The Indian Society needed a thorough overhauling. As much as he was a nationalist and loved his country, Vivekananda could not but accept that India had a lot to learn from other countries. True to his religious core, the neglect of the masses was to him, not just a tyranny but a great national sin and a main reason for the downfall of the country. But again to add, he was the last person to curse the Indian civilization. He proposed a programme which was far from destructive; the reformers needed to tell the people that they had done good. The time now was to do better, to go for the best. The forward march was not to be based upon a path from error to truth but from truth to higher truth. As it was and still remains for all those interested to see, the ‘ascetic’ (one who is supposed to be over and above worldly affairs,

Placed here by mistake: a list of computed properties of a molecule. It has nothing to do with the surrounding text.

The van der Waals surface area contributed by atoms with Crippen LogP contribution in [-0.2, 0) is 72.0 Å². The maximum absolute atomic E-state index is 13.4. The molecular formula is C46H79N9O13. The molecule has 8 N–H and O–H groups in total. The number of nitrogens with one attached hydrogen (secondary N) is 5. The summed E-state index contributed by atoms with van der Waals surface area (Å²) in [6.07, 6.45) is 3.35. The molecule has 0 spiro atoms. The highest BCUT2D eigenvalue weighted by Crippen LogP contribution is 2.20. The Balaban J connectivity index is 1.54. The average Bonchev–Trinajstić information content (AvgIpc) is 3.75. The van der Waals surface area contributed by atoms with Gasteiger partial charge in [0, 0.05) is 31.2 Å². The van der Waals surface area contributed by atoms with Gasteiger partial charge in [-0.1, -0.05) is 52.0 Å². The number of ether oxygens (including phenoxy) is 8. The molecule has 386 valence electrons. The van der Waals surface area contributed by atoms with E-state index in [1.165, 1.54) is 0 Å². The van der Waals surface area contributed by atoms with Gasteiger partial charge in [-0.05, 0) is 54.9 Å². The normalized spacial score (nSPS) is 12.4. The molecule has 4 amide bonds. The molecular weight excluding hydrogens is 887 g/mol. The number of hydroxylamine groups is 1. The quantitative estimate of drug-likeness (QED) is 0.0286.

interests and favouritisms) was full of mohaand mayawhen it came to hisland and people.

This mohahowever, did not blind him completely. He was fully aware of the many different

customs, myths and superstitions, and practices which were detrimental for the national life

of the people and their future. It was thus a duty to acknowledge these open sores. He con-

sidered it a shame on humanity that men should spend their time inventing allegories to ex-

plain these rotten superstitions and practices in the name of religion. These customs were a